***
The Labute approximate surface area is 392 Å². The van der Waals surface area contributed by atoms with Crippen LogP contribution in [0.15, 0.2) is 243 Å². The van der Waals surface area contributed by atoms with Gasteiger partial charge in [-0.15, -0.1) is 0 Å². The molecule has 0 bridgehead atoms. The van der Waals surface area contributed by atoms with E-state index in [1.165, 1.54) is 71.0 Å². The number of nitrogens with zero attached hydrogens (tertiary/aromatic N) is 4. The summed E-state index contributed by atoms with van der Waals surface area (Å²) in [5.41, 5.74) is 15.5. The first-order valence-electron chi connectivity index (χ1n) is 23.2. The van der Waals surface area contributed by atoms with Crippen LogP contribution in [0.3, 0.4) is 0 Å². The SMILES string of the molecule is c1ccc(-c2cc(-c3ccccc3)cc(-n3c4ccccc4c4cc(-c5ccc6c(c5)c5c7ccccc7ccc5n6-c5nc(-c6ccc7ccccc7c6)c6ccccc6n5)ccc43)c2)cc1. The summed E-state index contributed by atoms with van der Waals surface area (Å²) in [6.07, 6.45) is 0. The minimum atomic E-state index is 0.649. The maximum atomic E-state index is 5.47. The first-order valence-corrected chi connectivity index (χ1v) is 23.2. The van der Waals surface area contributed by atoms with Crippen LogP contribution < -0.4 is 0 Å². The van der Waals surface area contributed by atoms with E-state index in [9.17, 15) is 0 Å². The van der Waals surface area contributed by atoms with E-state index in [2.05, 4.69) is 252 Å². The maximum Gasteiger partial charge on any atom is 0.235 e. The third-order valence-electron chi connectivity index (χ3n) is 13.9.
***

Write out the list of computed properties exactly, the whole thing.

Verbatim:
The Labute approximate surface area is 392 Å². The van der Waals surface area contributed by atoms with Crippen LogP contribution in [0.15, 0.2) is 243 Å². The van der Waals surface area contributed by atoms with Gasteiger partial charge in [-0.15, -0.1) is 0 Å². The molecule has 0 bridgehead atoms. The van der Waals surface area contributed by atoms with E-state index in [1.165, 1.54) is 71.0 Å². The number of nitrogens with zero attached hydrogens (tertiary/aromatic N) is 4. The summed E-state index contributed by atoms with van der Waals surface area (Å²) in [5.41, 5.74) is 15.5. The first-order valence-electron chi connectivity index (χ1n) is 23.2. The van der Waals surface area contributed by atoms with Crippen LogP contribution in [0.3, 0.4) is 0 Å². The SMILES string of the molecule is c1ccc(-c2cc(-c3ccccc3)cc(-n3c4ccccc4c4cc(-c5ccc6c(c5)c5c7ccccc7ccc5n6-c5nc(-c6ccc7ccccc7c6)c6ccccc6n5)ccc43)c2)cc1. The summed E-state index contributed by atoms with van der Waals surface area (Å²) in [6.07, 6.45) is 0. The minimum atomic E-state index is 0.649. The maximum atomic E-state index is 5.47. The first-order valence-corrected chi connectivity index (χ1v) is 23.2. The van der Waals surface area contributed by atoms with Crippen LogP contribution < -0.4 is 0 Å². The van der Waals surface area contributed by atoms with E-state index in [9.17, 15) is 0 Å². The van der Waals surface area contributed by atoms with E-state index in [2.05, 4.69) is 252 Å². The maximum Gasteiger partial charge on any atom is 0.235 e. The third-order valence-electron chi connectivity index (χ3n) is 13.9.